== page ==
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Imagine yourself at a bar on a night it's raided by the police. Or what if you got busted for that ounce of weed in your freezer or for ripping off the 7-Eleven one too many times? What if you were in prison?

Even as increasing percentages of federal, state, and local budgets are earmarked for prison maintenance and construction, it is easy to forget the people who live inside these gigantic, impersonal, often far-away structures. But we queers should question our impulse to forget or ignore. We have a particular interest in prisons, not least because of the large numbers of lesbian, gay male, bisexual, and transgender people who live in them.

The history of queers in the United States is filled with run-ins with the law. Stonewall is perhaps the most famous incident, but there have been many other bar and adult bookstore/theater raids by the cops. Such invasions of queer space, with accompanying charges of "public indecency," continue today. As does police violence and brutality against drag queens, butch/femme couples, queer activists, your "average" dyke and fag, white, and in particular, of color. Sodomy laws, which still exist in 21 states, HIV transmission laws, and witch hunts to rout out gays and lesbians from the military are other examples which illustrate how the lives of queers are deeply and negatively impacted by the law – the police, military and civilian courts, jails and prisons. The same homophobia institutionalized in the above laws affects queers in prison as well. Queers are harassed and assaulted by guards. Queers are denied "conjugal" visitation rights. Sodomy laws have been eradicated in over half of the states, but still exist in all US prisons and jails. HIV+ prisoners, queer or otherwise, are denied adequate health care and are rarely granted compassionate, medical release.

There are additional reasons why queers have a significant interest in the skyrocketing incarceration rates. The government's plan for people it has marginalized – primarily people of color, poor people, immigrants, queers – has historically been to imprison them. The logic is the same today. The internment of Japanese Americans in concentration camps during World War II is an example from more than 50 years ago; more recently, the Bush and Clinton administrations held HIV+ Haitians in concentration camps at Guantanamo Bay, for over a year, denying them health care. A stark reminder of earlier days of the AIDS epidemic when politicians and pundits were screaming for strict quarantine of people with AIDS – a different kind of prison. AIDS activists fought the calls for quarantine, and won, but we should never forget that such measures were considered.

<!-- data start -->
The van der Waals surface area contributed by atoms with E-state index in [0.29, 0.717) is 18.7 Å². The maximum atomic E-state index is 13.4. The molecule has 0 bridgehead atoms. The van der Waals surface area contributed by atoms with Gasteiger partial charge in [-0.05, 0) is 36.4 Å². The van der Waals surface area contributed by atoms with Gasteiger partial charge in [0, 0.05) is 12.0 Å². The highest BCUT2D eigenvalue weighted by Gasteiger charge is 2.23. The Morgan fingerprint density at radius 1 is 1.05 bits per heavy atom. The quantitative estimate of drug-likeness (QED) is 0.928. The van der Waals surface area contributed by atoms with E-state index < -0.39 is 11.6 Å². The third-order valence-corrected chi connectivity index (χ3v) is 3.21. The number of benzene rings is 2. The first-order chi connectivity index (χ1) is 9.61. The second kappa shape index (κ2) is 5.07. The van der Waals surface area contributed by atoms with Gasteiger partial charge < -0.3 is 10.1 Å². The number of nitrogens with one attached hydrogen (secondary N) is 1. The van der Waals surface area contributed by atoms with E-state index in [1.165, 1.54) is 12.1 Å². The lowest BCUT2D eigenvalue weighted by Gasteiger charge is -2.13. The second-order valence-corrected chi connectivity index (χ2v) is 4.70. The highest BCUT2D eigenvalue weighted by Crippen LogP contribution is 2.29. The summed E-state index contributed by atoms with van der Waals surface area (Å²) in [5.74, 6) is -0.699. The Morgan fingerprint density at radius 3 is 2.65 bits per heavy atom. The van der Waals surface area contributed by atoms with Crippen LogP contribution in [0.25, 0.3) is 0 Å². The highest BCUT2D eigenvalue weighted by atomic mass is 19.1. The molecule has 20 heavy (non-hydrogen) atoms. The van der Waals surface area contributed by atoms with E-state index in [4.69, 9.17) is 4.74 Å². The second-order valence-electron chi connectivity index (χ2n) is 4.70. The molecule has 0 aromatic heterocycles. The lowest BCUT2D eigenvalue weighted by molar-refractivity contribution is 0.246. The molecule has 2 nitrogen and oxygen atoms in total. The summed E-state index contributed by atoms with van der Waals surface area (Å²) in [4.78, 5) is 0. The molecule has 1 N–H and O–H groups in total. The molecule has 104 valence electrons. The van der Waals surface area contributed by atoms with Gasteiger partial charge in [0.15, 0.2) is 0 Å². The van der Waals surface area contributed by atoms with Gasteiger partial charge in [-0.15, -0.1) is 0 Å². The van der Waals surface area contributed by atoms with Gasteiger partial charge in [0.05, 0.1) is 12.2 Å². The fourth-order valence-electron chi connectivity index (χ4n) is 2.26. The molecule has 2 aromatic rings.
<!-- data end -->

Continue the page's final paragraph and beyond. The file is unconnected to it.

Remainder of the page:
People in prison are disproportionately Black, Latina/o, Native American, and poor. The rate of incarceration for women is increasing at a faster rate than for men (although we should remember that women have always had high rates of incarceration – in psychiatric wards.) Most of the people who have been imprisoned during the 1980s and 1990s are in for drug-related offenses; meanwhile, there are waiting lists for people to get into substance abuse treatment programs. There are over 150 people imprisoned in the US and given disproportionately long sentences because of their radical political commitments and actions. Yet, despite all this, many prisoners have managed to organize against the prison industry from the inside. As queers, we must learn from their example, and recognize that the criminalization of homosexuality is deeply connected to the criminalization of Black and Brown people, of political dissent, of poverty, of addiction, of homelessness, of sex work, of hunger.

The enormous increases in incarceration rates in the United States in the last 15 years are an indicator of, as well as a factor in, the growing repression throughout society. In a time of fiscal austerity, the state is putting ever larger amounts of money into the maintenance and building of prisons, money which of course could instead go toward education, health care, AIDS research and treatments, queer teen suicide prevention. The explosion in imprisonment rates is the most apparent manifestation of the state's desire to control some people's movements, bodies, and lives. As queers, we are well aware of others' desire to control OUR movements, bodies, and lives. We should never forget that our history is filled with resistance to such control. Let's join with other movements in opposing this increasing repression in our society.

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